The following are exceptional resources for connecting with cybersecurity professionals and other career hopefuls to meet people, discover employers, stay motivated, find inspiration and identify ways to make yourself a more attractive candidate.
There are local chapters around the world that focus on creating in-person and online engagements for cybersecurity professionals. These forums focus on professional development and networking, and many jobseekers will find professionals who are willing and eager to share their experiences and advice. A good place to start is to see if there are any chapters near you from (ISC)², ISACA or CompTIA.
If you prefer to engage online, there are many helpful and active forums across social media, including Reddit, LinkedIn and more where you can connect, research your questions and learn from others’ experiences and opinions.
In addition to joining and participating in online communities, make sure you get a sense of what cybersecurity influencers and thought leaders in the industry have to say. Cybersecurity can sometimes feel like a small community and many professionals are dealing with similar issues. Follow the right people to make sure you’re aware of what’s driving today’s security discussion. If you’re just starting your journey, follow people like Cybersecurity Meg for encouragement and helpful insights.
Attend industry events
Cybersecurity conferences provide networking opportunities to get in front of the right people, be it recruiters, hiring managers or cybersecurity team members who can help open doors into their organizations.
Apply for an internship
Internships provide a tried-and-true entry point into a profession and cybersecurity is no different. If you’re a college student or recent graduate, seek help from professors and advisors with connections to hiring companies.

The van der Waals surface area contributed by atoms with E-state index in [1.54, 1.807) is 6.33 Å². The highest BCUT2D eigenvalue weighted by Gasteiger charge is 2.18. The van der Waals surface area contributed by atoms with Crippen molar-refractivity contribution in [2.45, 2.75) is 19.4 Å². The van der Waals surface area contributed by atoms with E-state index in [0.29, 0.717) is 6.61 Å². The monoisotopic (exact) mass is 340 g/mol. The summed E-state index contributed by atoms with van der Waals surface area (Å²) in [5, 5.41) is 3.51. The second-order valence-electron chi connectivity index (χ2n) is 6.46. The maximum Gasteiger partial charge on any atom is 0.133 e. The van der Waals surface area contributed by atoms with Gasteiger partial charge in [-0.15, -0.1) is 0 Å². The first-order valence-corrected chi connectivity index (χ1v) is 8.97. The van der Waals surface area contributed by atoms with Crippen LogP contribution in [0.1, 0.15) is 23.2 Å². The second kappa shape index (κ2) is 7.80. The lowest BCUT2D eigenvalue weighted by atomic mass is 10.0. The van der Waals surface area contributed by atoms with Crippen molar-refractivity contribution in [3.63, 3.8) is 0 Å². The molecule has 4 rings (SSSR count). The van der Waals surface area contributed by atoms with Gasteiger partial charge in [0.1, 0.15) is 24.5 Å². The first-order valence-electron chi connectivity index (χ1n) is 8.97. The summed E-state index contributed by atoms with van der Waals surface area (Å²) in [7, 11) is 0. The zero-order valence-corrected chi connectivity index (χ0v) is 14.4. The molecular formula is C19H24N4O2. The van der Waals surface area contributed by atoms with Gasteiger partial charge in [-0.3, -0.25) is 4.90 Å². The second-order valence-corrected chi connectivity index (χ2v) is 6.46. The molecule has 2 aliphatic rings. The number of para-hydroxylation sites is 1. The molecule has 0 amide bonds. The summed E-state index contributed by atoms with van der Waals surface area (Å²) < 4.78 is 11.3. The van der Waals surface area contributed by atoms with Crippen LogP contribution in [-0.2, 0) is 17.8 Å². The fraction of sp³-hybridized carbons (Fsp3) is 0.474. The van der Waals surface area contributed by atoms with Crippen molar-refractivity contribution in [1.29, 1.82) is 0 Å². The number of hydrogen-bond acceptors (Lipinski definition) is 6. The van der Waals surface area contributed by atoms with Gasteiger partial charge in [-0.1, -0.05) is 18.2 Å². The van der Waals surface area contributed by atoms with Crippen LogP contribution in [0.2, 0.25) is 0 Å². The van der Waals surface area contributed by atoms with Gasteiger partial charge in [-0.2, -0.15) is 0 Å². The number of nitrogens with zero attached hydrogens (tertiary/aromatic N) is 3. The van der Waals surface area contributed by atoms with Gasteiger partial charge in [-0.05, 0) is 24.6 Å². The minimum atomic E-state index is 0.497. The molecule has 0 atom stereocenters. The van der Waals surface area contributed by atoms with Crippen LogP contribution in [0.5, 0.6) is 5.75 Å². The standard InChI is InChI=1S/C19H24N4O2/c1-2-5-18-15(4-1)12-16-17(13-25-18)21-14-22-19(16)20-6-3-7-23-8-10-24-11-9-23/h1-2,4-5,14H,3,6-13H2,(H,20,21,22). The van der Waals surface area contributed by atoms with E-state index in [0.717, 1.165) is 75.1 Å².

Consider the public sector
Government programs such as the National Security Agency (NSA) offer career development programs that help employees in other fields cross-train for cybersecurity careers.
If you’d like to transition to a cybersecurity role within your current organization, you may find that you’ll have an easier path than you may think. You already understand your organization’s work and culture and may have insights into how data flows through systems and controls already in place. These could all be invaluable assets for any member of the cybersecurity team, and candidates may find a willingness for security teams to invest in training you for a new role.
If you have a specific job in mind, learn whatever you can about the role before contacting the hiring manager. By doing research upfront, you can demonstrate knowledge about the position and your seriousness about the job. If no job openings are currently available, ask the hiring manager about potential future opportunities. Also, ask about the availability of mentorships, apprenticeships or job shadowing that can help prepare you for an eventual opening. Gaining experience in your current organization is another pathway to a future cybersecurity career.
4. Demonstrate Relevant Transferrable Skills
As a cybersecurity jobseeker with no experience in the field, you need to envision and articulate how your background can relate to the job and its associated tasks and responsibilities. You may not have had formal technology training, but research shows that cybersecurity professionals rank creativity, analytical thinking and problem solving as key attributes for success in the role.
You’ve likely had to overcome challenges by uncovering and correcting root causes to issues. Don’t discount your experience outside cybersecurity. You have acquired skills that are transferrable to a cybersecurity role. Consider these examples:
Experience in forensics and criminal investigations is applicable to investigating and solving cybercrimes and identifying patterns and common targets.
Intelligence-gathering and structured, methodical approaches to challenges are key skills to identifying threats, their origins and their likely targets.
A background in crisis management is helpful when cybersecurity teams must respond to attacks. Experience with policy writing and communicating sensitive information can be used to train users on cybersecurity practices and explain cybersecurity policies to them.
Knowledge of compliance requirements for regulations on privacy, data sovereignty and cybersecurity is extremely valuable in setting cybersecurity policies and ensuring compliance with relevant laws.
Accounting, Finance and Insurance
Experience with risk analysis and sorting through large volumes of data is transferrable to assessing cyber risks and working with machine learning (ML) models trained to sift through data for anomalies.